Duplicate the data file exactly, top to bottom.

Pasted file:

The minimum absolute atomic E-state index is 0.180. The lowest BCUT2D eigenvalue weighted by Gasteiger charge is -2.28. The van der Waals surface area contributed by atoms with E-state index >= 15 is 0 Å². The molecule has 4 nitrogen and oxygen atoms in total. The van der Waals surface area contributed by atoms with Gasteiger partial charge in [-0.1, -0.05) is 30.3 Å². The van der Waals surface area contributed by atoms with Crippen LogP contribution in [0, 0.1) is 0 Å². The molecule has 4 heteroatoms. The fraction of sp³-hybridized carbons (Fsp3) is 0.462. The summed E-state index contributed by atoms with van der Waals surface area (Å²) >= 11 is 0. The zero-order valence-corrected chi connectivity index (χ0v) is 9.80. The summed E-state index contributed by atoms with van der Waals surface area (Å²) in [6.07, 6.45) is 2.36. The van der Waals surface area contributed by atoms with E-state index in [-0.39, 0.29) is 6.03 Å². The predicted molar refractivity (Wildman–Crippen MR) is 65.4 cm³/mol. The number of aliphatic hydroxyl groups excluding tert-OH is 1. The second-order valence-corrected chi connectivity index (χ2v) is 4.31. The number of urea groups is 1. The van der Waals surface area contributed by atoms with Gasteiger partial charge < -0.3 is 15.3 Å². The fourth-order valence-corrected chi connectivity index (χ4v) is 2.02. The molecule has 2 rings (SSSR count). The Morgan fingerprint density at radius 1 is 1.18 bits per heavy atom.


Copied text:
The minimum absolute atomic E-state index is 0.180. The lowest BCUT2D eigenvalue weighted by Gasteiger charge is -2.28. The van der Waals surface area contributed by atoms with E-state index >= 15 is 0 Å². The molecule has 4 nitrogen and oxygen atoms in total. The van der Waals surface area contributed by atoms with Gasteiger partial charge in [-0.1, -0.05) is 30.3 Å². The van der Waals surface area contributed by atoms with Crippen LogP contribution in [0, 0.1) is 0 Å². The molecule has 4 heteroatoms. The fraction of sp³-hybridized carbons (Fsp3) is 0.462. The summed E-state index contributed by atoms with van der Waals surface area (Å²) >= 11 is 0. The zero-order valence-corrected chi connectivity index (χ0v) is 9.80. The summed E-state index contributed by atoms with van der Waals surface area (Å²) in [6.07, 6.45) is 2.36. The van der Waals surface area contributed by atoms with E-state index in [-0.39, 0.29) is 6.03 Å². The predicted molar refractivity (Wildman–Crippen MR) is 65.4 cm³/mol. The number of aliphatic hydroxyl groups excluding tert-OH is 1. The second-order valence-corrected chi connectivity index (χ2v) is 4.31. The number of urea groups is 1. The van der Waals surface area contributed by atoms with Gasteiger partial charge < -0.3 is 15.3 Å². The fourth-order valence-corrected chi connectivity index (χ4v) is 2.02. The molecule has 2 rings (SSSR count). The Morgan fingerprint density at radius 1 is 1.18 bits per heavy atom.